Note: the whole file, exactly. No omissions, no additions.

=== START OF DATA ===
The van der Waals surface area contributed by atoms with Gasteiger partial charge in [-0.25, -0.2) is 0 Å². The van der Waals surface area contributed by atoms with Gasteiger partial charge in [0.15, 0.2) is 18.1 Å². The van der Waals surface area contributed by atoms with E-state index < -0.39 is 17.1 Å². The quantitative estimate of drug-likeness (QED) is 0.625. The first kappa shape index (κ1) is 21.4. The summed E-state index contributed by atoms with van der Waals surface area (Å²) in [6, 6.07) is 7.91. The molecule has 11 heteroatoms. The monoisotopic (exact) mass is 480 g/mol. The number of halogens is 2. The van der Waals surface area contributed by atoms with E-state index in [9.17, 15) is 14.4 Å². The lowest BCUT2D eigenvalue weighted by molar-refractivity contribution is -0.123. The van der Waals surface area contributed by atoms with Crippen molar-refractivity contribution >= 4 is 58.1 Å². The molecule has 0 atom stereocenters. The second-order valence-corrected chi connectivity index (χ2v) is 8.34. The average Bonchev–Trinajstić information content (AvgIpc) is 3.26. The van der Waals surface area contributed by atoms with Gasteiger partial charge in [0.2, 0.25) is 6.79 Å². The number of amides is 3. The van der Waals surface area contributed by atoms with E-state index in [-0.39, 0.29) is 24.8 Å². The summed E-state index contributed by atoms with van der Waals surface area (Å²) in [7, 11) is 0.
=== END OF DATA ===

The van der Waals surface area contributed by atoms with Gasteiger partial charge in [-0.25, -0.2) is 0 Å². The van der Waals surface area contributed by atoms with Gasteiger partial charge in [0.15, 0.2) is 18.1 Å². The van der Waals surface area contributed by atoms with E-state index < -0.39 is 17.1 Å². The quantitative estimate of drug-likeness (QED) is 0.625. The first kappa shape index (κ1) is 21.4. The summed E-state index contributed by atoms with van der Waals surface area (Å²) in [6, 6.07) is 7.91. The molecule has 11 heteroatoms. The monoisotopic (exact) mass is 480 g/mol. The number of halogens is 2. The van der Waals surface area contributed by atoms with E-state index in [9.17, 15) is 14.4 Å². The lowest BCUT2D eigenvalue weighted by molar-refractivity contribution is -0.123. The van der Waals surface area contributed by atoms with Crippen molar-refractivity contribution >= 4 is 58.1 Å². The molecule has 0 atom stereocenters. The second-order valence-corrected chi connectivity index (χ2v) is 8.34. The average Bonchev–Trinajstić information content (AvgIpc) is 3.26. The van der Waals surface area contributed by atoms with Gasteiger partial charge in [0.2, 0.25) is 6.79 Å². The number of amides is 3. The van der Waals surface area contributed by atoms with E-state index in [-0.39, 0.29) is 24.8 Å². The summed E-state index contributed by atoms with van der Waals surface area (Å²) in [7, 11) is 0.